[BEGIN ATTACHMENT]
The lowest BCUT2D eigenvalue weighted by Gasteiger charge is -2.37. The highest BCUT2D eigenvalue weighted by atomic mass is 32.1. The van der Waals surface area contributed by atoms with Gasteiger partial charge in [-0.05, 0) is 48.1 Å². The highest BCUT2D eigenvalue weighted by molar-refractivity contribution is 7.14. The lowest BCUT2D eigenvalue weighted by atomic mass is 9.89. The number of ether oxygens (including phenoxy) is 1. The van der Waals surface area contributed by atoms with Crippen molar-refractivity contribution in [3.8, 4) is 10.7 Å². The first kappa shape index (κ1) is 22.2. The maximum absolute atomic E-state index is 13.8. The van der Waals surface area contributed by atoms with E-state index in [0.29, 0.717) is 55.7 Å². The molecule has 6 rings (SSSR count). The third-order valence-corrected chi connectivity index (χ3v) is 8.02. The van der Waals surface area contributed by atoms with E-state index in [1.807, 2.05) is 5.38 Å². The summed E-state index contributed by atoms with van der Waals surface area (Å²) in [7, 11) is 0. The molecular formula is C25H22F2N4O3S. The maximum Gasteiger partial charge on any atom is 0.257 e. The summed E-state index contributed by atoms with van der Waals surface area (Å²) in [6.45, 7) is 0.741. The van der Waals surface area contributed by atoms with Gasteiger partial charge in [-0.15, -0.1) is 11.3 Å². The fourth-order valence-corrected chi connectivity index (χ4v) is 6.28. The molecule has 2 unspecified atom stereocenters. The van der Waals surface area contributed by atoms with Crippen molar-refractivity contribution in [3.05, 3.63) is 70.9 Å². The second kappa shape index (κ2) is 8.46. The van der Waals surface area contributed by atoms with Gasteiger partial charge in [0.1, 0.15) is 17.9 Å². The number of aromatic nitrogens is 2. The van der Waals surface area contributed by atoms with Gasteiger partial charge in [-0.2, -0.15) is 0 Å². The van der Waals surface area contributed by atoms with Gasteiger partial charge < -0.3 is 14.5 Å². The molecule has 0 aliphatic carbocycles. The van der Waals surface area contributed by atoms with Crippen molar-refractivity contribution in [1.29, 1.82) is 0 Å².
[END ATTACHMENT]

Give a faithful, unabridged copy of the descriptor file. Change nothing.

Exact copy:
The lowest BCUT2D eigenvalue weighted by Gasteiger charge is -2.37. The highest BCUT2D eigenvalue weighted by atomic mass is 32.1. The van der Waals surface area contributed by atoms with Gasteiger partial charge in [-0.05, 0) is 48.1 Å². The highest BCUT2D eigenvalue weighted by molar-refractivity contribution is 7.14. The lowest BCUT2D eigenvalue weighted by atomic mass is 9.89. The number of ether oxygens (including phenoxy) is 1. The van der Waals surface area contributed by atoms with Crippen molar-refractivity contribution in [3.8, 4) is 10.7 Å². The first kappa shape index (κ1) is 22.2. The maximum absolute atomic E-state index is 13.8. The van der Waals surface area contributed by atoms with E-state index in [0.29, 0.717) is 55.7 Å². The molecule has 6 rings (SSSR count). The third-order valence-corrected chi connectivity index (χ3v) is 8.02. The van der Waals surface area contributed by atoms with E-state index in [1.807, 2.05) is 5.38 Å². The summed E-state index contributed by atoms with van der Waals surface area (Å²) in [7, 11) is 0. The molecular formula is C25H22F2N4O3S. The maximum Gasteiger partial charge on any atom is 0.257 e. The summed E-state index contributed by atoms with van der Waals surface area (Å²) in [6.45, 7) is 0.741. The van der Waals surface area contributed by atoms with Gasteiger partial charge in [-0.15, -0.1) is 11.3 Å². The fourth-order valence-corrected chi connectivity index (χ4v) is 6.28. The molecule has 2 unspecified atom stereocenters. The van der Waals surface area contributed by atoms with Crippen molar-refractivity contribution in [3.05, 3.63) is 70.9 Å². The second kappa shape index (κ2) is 8.46. The van der Waals surface area contributed by atoms with Gasteiger partial charge in [0.1, 0.15) is 17.9 Å². The number of aromatic nitrogens is 2. The van der Waals surface area contributed by atoms with Gasteiger partial charge in [-0.2, -0.15) is 0 Å². The van der Waals surface area contributed by atoms with Gasteiger partial charge < -0.3 is 14.5 Å². The molecule has 0 aliphatic carbocycles. The van der Waals surface area contributed by atoms with Crippen molar-refractivity contribution in [1.29, 1.82) is 0 Å².